In contrast, the long-term consumption of an HMUFA diet down-regulated proteins involved in oxidative stress, and prothrombotic and pro-inflammatory proteins. In fact, there was a decrease in the expression of sortin-associated protein 28 (VPS28), involved in the ubiquitination of damaged proteins by oxidative stress [33], and POLR3E, a protein involved in DNA repair after oxidative damage [34]. These results suggests that the lower DNA damage after the long-term consumption of an HMUFA diet is presumably due to lower oxidative stress after the consumption of this diet, as previously described [20, 35]. In keeping with this, a previous study by our group demonstrated in the same population as this study an imbalance in the cellular redox state or oxidative stress after an HSFA diet, with a reduction in oxidative stress after HMUFA diet consumption [20].

In addition, the consumption of the HMUFA diet also down-regulated seven proteins involved in thrombus formation: prothrombin or coagulation factor II (F2), fibrinogen (FGB), alpha-fibrinogen precursor (FGA), Talin1 (TLN1) Gelsolin (GSN), Annexin2 (ANX2) and Capping protein (actin filament) muscle Z-line, beta (CAPZA1), which is especially important in MetS patients, as they are characterized by a pro-thrombotic state [36]. In fact, high FGB levels are associated with an increased risk of coronary artery disease and the pathogenesis of myocardial infarction [37], and TLN1 participates in the establishment of focal cell to cell adhesions, which are characteristic in the pro-thrombotic and inflammatory process [38]. On the other hand, ANX2 and the capping protein actin (CAP) are involved in the activation of macrophages [3941], and gelsolin (GSN) in phagocytosis [42].

Both of the low-fat diets were characterized by a lower activation of the inflammatory pathway. The changes in the proteome observed after an HSFA diet support the idea of an increased production of reactive oxygen species, whereas changes in the proteome induced by HMUFA reduced the risk of plaque formation of atheroma and reduced oxidative stress.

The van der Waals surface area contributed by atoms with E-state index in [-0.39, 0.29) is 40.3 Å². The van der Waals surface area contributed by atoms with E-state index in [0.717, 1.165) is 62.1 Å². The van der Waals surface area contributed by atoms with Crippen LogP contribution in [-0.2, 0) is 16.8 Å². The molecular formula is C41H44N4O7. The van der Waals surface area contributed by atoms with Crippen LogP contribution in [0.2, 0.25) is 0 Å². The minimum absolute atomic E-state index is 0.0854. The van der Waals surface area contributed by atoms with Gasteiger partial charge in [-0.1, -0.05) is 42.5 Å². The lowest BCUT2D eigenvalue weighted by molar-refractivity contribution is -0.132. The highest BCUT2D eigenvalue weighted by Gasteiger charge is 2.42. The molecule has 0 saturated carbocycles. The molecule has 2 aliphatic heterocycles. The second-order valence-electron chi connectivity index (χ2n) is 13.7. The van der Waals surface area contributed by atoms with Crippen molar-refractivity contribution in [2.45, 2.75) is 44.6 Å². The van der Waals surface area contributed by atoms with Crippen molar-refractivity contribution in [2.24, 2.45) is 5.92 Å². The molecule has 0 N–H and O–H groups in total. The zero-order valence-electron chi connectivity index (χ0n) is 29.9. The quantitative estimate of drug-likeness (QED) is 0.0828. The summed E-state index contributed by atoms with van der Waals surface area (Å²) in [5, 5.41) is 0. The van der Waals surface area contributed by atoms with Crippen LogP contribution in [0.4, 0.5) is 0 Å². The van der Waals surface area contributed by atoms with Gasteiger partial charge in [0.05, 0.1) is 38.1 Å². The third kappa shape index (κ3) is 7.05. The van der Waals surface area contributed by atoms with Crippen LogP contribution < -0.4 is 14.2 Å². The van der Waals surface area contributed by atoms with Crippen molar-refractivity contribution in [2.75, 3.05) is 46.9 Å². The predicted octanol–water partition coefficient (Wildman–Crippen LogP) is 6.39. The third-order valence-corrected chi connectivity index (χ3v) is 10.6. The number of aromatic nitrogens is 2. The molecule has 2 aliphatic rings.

This is based on the down-regulation of TBK1, THBS-1, FGB, TPM1, ACTB, and MYO1 proteins after LFHCC consumption. TBK1 is a member of the IκB kinase (IKK) family and plays an important role in the regulation of the immune response [43, 44], THBS-1 has been shown to promote platelet aggregation [45], and fibrinogen beta chain (FGB) protein, the substrate of the limiting step in the production of mature fibrinogen which is cleaved by thrombin to form insoluble fibrin, the most abundant component of blood clots [46]. Proteins such as actin (ACTB), myosin (MYO) and tropomyosin (TPM) interact to form the extracellular matrix and provide stability to the atherosclerotic plaque [47].

Moreover, the long-term consumption of both an LFHCC diet and the HMUFA diet down-regulated the REV3L protein, which participates actively in the repair of DNA damage and is induced by a variety of stimuli, including oxidative stress [48]. These results support the idea that the long-term consumption of an LFHCC diet reduces oxidative stress [20], which may prevent DNA damage by ROS, as previously reported [35, 49]. Thus, the long-term consumption of LFHCC n-3 diet down-regulated proteins involved in cellular mechanisms such as oxidative stress, inflammation and endoplasmic reticulum function. Recent studies have demonstrated that chloride intracellular channel 1 (CLIC1) has a binding site for glutathione (GSH) in its N-terminal domain and plays an important role in the generation of ROS via the NADPH-oxidase system, participating in the channel ion exchange required for the synthesis of ROS [50]. Moreover, the long-term consumption of an LFHCC n-3 diet also down-regulated S100-A10 protein, which forms a complex with annexin2, a mediator of macrophage activation in the inflammatory response [51]. We also observed a down-regulation in MACF1 protein after LFHCC n-3 diet consumption. This protein belongs to the family of plakins and plays a role in the cytoskeletal dynamic that is necessary for cell migration and chemotaxis, which are typical in mechanisms such as inflammation [52, 53]. Additionally, at ER level, the up-regulation of BiP, an ER stress sensor protein [54], and the down-regulation of HSP70, a protein involved in the transport and folding of proteins in response to oxidative damage, suggest a modulation of ER stress following the consumption of LFHCC n-3.